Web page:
On Wednesday, June 2, 2021, in partnership with Dixon Hall, I will be hosting a Women’s Safety Panel Discussion to name and bring to light these realities, as well as to provide strategies and resources for female-identified community members. We will have presentations from special guests Susan Davis (Executive Director, Gerstein Crisis Centre), Pauline Larson (Director of Economic and Community Development, Downtown Yonge BIA), Uppala Chandrasekera (Director, Public Policy, Canadian Mental Health Association), and more!
When: Wednesday, June 2, 2021
Time: 5:00 p.m. to 6:30 p.m. EST
Where: RSVP to join
COVID-19: Vaccine Information
For updates about Toronto’s vaccination rollout and booking system, please visit my website.
Book an appointment at a City-operated vaccination clinic by phone through the provincial call centre, 1-888-999-6488.
Book an appointment at a City-operated vaccination clinic online at www.toronto.ca/covid-19. For online bookings, you will need:
- Information found on your Government of Ontario photo health card;
- Postal code; and
- Email address or phone number.
The provincial system will verify your eligibility to book an appointment for vaccination based on this information and will then guide you to the scheduling system.
Please do not call 311 or Toronto Public Health to book an appointment. The City 311 contact centre and Toronto Public Health staff do not have access to the booking system.
COVID-19: Ongoing Tips to Reduce Virus Spread
As we begin to again restrengthen our public health measures, we will all continue to live in this new normal. Wearing a mask or a face covering is mandatory in all public indoor spaces and on the TTC. Our commitment must be to continue minimizing the impact of COVID-19, especially on our most vulnerable residents, while reducing negative social, economic, and broader health impacts on our community. In the coming months what this means for our residents is:
- Continuing to work remotely, wherever possible;
- Maintaining physical distance from people outside our household or social circle/bubble;
- Avoiding crowds and congregations in closed indoor settings;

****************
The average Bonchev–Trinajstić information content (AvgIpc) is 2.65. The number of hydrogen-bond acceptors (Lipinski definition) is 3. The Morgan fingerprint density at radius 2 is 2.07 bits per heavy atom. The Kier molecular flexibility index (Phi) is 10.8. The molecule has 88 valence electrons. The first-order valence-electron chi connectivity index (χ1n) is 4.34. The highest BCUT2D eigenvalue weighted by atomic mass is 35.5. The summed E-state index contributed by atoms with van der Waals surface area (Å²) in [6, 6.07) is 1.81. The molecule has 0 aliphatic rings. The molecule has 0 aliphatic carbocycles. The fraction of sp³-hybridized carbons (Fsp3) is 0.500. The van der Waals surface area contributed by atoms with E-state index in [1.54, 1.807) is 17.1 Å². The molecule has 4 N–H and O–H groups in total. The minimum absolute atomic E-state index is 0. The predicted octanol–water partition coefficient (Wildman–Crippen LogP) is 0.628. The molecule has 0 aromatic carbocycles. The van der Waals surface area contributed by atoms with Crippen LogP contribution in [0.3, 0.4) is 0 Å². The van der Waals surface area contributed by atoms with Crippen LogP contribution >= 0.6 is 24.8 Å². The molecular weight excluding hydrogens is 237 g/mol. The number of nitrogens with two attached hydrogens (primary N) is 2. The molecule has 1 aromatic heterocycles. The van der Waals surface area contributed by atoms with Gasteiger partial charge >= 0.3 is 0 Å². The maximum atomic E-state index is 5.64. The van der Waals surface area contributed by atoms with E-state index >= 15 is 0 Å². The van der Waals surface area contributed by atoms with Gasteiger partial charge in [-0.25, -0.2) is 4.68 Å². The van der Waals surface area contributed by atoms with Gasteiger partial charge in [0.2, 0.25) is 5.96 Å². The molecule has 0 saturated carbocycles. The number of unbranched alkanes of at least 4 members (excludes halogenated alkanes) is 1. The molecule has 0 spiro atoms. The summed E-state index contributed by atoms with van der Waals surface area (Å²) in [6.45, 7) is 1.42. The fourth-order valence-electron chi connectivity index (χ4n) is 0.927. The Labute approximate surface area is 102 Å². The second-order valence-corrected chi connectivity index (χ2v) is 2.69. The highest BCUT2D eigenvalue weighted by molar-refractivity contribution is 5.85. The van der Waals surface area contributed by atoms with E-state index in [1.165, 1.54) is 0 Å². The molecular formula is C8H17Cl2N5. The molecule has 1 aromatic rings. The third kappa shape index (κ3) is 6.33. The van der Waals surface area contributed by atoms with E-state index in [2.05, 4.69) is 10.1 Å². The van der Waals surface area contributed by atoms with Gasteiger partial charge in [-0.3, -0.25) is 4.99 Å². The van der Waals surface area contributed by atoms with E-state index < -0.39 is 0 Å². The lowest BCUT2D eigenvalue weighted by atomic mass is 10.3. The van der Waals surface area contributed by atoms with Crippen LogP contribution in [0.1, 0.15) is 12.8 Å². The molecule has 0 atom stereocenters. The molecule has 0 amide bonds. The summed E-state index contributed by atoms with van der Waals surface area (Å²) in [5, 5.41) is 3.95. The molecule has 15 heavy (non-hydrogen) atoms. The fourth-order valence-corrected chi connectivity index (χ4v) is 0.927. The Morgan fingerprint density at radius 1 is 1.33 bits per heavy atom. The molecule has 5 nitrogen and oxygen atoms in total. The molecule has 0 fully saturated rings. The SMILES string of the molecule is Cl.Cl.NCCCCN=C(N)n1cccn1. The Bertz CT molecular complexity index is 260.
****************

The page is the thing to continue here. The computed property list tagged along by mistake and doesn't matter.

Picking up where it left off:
- Wearing a cloth mask or face covering in any public indoor setting, including stores, transit, offices; and where
- physical distancing is difficult to maintain.
- Staying home whenever we are sick for any reason.
City of Toronto COVID-19 Updates
City of Toronto Continues to Protect and Assist People Experiencing Homelessness During the Ongoing COVID-19 Pandemic
The City of Toronto continues to assist and protect people experiencing homelessness through COVID-19 immunization, an increased focus on infection and prevention control (IPAC) measures in the shelter system, a pilot COVID-19 rapid testing program for new admissions and referring people to safer inside space with supports including meals, laundry, harm reduction and access to a housing worker.
City of Toronto Welcomes Five Additional Community Partners to Support the Vaccination of Residents Without OHIP Cards
The City of Toronto announced today that it is increasing the number of community-based program partners to help people without an Ontario Health Insurance Plan (OHIP) card get a COVID-19 vaccine in Toronto. In addition to existing partners Access Alliance and FCJ Refugee Centre, the program is expanding with five new partners: Adam House, Canadian Centre for Victims of Torture, Matthew House, Romero House and Sojourn House.
City of Toronto Immunization Clinics Opening New Appointments for People Age 80 and Older to Receive Accelerated Second Doses of COVID-19 Vaccine
The City of Toronto opened more than 10,000 new appointments at City-run immunization clinics intended to offer earlier appointments for second doses of COVID-19 vaccine to partially vaccinated individuals age 80 and older.
The City of Toronto and Team Toronto vaccination partners today expect to have administered at least a first dose of COVID-19 vaccine to more than 70 per cent of adults aged 18 years or older in Toronto.
Province of Ontario Updates